Results

Respondent characteristics

63.5 % (496/781) of medical students and 22.6 % (614/2713) of faculty members responded to the survey. A comparable proportion of medical student and faculty respondents were women (49.5 % v. 52.0 %, respectively; p = 0.55). 74.8 % of medical student respondents were between the ages of 21 and 26, and 74.1 % of faculty respondents were between the ages of 30 and 59. Comparable numbers of students from each year of medical school were represented. Internal medicine (including internal medicine subspecialties) was the most common specialty of the faculty respondents (19.5 %).

Social media usage

34.1 % of medical student respondents reported using social media six or more hours per week, compared with 9.0 % of faculty respondents (p < .001). 15.9 % of medical student respondents reported frequency of social media use as “do not use” or “less than one hour” compared with 60.1 % of faculty respondents (p < .001).

The majority of medical student respondents used Facebook frequently (defined as daily) or very frequently (several times a day) (Fig. 1). Medical students used Facebook, YouTube, and Twitter more often than faculty, and faculty used LinkedIn and Google + more often than medical students (Fig. 1). The majority of medical student and faculty respondents never used Pinterest, Tumblr and Instagram.
Fig. 1
Fig. 1

% respondents using social media platforms frequently* or very frequently**, *frequently = daily, **very frequently = several times per day

Barriers to social media usage

Medical students (72.6 %) were more likely than faculty (59.7 %) to rate “concern about harm to professional image” as a somewhat or very important factor that prevents them from using social media (p < .001). 41.3 % of medical students rated lack of knowledge as a somewhat or very important factor that presents obstacles to social media use, compared with 51.7 % of faculty respondents (p = .001).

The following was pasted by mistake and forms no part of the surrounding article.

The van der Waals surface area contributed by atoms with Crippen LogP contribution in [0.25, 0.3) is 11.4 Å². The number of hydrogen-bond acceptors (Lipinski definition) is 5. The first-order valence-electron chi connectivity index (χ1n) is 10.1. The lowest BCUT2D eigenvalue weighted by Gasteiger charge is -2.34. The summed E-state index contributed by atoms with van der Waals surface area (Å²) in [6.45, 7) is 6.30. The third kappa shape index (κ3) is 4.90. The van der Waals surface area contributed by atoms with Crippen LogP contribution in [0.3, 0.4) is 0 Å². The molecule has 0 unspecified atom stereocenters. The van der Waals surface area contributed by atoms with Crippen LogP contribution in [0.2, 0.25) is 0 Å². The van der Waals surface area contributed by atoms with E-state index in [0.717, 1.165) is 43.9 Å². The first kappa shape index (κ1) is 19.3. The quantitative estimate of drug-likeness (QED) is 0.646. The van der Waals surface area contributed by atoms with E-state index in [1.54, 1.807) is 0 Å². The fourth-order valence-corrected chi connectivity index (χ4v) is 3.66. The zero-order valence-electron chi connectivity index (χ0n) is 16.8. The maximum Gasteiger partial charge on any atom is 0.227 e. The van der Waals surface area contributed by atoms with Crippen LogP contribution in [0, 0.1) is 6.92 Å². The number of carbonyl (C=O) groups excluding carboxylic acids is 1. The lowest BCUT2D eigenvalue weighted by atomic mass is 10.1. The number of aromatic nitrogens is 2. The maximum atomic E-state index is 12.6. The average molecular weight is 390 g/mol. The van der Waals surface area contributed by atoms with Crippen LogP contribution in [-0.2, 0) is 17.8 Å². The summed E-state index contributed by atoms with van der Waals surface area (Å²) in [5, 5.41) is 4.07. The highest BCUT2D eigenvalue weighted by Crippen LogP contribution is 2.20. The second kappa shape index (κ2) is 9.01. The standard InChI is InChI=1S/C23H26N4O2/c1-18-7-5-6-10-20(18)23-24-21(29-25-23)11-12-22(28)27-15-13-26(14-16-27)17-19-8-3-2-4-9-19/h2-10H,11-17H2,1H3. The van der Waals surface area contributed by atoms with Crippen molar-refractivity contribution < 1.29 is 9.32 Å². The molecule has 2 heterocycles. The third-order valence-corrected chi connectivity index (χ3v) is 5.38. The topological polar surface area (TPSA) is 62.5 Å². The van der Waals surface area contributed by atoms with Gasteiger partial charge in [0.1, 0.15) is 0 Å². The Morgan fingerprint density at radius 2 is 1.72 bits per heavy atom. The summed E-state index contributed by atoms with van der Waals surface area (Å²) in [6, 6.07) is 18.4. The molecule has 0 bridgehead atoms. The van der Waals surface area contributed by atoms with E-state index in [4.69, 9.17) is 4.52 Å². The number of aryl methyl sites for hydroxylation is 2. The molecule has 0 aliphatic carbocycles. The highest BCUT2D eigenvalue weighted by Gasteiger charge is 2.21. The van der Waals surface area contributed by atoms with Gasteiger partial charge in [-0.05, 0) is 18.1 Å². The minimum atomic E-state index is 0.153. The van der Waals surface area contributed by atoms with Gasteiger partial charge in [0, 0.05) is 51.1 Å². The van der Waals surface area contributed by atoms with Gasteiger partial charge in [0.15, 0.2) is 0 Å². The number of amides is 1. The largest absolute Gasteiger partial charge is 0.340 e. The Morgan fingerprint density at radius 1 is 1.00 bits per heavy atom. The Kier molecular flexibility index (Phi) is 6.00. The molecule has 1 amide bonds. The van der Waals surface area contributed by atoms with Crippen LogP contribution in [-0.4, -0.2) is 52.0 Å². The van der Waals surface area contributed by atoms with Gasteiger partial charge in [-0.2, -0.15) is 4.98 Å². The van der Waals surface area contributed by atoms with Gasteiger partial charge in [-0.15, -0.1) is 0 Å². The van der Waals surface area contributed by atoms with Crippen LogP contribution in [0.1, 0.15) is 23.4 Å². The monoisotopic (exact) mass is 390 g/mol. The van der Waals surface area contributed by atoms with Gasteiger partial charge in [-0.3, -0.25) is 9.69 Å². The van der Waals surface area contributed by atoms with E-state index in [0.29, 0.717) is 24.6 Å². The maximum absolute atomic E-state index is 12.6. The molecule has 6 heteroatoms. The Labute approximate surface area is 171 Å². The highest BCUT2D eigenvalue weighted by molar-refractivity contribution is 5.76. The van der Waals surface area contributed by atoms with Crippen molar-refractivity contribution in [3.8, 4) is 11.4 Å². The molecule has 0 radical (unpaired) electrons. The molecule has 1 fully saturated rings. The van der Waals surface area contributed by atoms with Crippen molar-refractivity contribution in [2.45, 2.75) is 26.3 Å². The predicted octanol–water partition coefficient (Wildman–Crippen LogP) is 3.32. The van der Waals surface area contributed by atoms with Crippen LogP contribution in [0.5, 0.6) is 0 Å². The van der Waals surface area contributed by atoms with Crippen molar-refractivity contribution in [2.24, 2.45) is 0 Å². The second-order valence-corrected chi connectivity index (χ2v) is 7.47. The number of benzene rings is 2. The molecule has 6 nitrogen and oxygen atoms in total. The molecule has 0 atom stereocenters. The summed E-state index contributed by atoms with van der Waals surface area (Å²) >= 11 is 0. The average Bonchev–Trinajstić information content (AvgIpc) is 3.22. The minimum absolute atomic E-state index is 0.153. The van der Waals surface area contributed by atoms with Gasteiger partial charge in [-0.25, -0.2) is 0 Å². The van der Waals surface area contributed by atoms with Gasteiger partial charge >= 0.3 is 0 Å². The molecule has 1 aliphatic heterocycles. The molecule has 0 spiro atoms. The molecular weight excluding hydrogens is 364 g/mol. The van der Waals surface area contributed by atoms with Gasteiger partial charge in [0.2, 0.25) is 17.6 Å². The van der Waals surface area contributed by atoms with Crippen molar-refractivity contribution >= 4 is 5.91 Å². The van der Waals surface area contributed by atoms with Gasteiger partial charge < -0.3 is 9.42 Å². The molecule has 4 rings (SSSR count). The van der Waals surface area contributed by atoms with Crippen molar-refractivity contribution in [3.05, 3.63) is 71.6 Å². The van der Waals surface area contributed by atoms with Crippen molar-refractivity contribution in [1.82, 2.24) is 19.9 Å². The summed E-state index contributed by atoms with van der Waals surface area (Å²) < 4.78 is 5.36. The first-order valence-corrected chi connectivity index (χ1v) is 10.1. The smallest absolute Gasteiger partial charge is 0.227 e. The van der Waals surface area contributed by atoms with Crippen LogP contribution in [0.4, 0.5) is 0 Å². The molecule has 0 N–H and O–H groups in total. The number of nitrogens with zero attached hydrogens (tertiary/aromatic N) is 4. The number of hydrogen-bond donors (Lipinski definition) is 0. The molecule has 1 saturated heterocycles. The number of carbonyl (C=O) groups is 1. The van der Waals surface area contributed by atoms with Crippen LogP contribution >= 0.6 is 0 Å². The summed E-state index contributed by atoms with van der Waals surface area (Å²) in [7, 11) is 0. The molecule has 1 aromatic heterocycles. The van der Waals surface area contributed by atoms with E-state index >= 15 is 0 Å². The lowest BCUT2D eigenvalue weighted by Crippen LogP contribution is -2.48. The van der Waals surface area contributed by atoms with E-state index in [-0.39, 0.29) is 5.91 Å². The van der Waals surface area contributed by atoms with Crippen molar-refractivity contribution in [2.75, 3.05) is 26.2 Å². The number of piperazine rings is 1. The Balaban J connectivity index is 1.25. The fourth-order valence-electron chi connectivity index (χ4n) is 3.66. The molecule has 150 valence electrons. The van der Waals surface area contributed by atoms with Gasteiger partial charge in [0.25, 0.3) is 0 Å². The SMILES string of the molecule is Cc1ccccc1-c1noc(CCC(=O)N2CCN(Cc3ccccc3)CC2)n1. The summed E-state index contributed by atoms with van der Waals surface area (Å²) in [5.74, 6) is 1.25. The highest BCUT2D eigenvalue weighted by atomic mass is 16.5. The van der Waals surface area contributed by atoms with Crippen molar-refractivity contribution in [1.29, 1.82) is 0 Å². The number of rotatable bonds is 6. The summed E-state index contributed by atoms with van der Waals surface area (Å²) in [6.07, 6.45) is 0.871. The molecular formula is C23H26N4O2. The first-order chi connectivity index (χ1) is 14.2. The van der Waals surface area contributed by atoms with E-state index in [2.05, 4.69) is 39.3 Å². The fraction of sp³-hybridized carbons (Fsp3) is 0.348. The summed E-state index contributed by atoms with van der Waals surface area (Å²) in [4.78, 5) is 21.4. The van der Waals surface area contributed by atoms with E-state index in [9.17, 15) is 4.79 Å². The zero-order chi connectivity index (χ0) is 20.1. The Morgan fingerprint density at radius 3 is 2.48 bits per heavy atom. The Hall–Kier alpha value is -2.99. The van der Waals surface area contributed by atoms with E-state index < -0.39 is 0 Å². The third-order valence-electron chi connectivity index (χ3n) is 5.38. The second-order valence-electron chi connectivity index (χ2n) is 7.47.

While most medical student and faculty respondents reported using privacy settings on social networking platforms, significantly more medical students reported using them (96.5 % v. 78.1 %, p < .001). Most medical student and faculty respondents reported never or occasionally monitoring their online presence by performing Google searches of themselves (94.2 % v. 94.1 %, p = 0.94) or checking Google Image for online photos of themselves (94.2 % v. 94.1 %, p = 0.94).

Posting of unprofessional online content

Medical student respondents reported that they found their online presence to be “unprofessional” (21.8 %) or “absent” (24.0 %) more often than faculty respondents (5.5 % and 8.1 %, respectively (both p < .001)). More medical student than faculty respondents reported taking action if they found information online about themselves that they believed should not be publicly available, as shown in Table 1.
Table 1

Actions taken if respondents found information they believed should not be publicly available

Action

Medical students (%) 496 respondents

Faculty (%) 614 respondents

P value*

Deleted people from my “friends” list

176 (35.5)

84 (13.7)

<.001

Deleted comments made by others on my profile

264 (53.2)

88 (14.3)

<.001

Removed my name from photos that were tagged to identify me

319 (64.3)

114 (18.6)

<.001

I have not taken action

68 (13.7)

271 (44.1)

<.001

*P value calculated from Pearson chi-square or Fisher’s exact test if any cell had an expected value < 5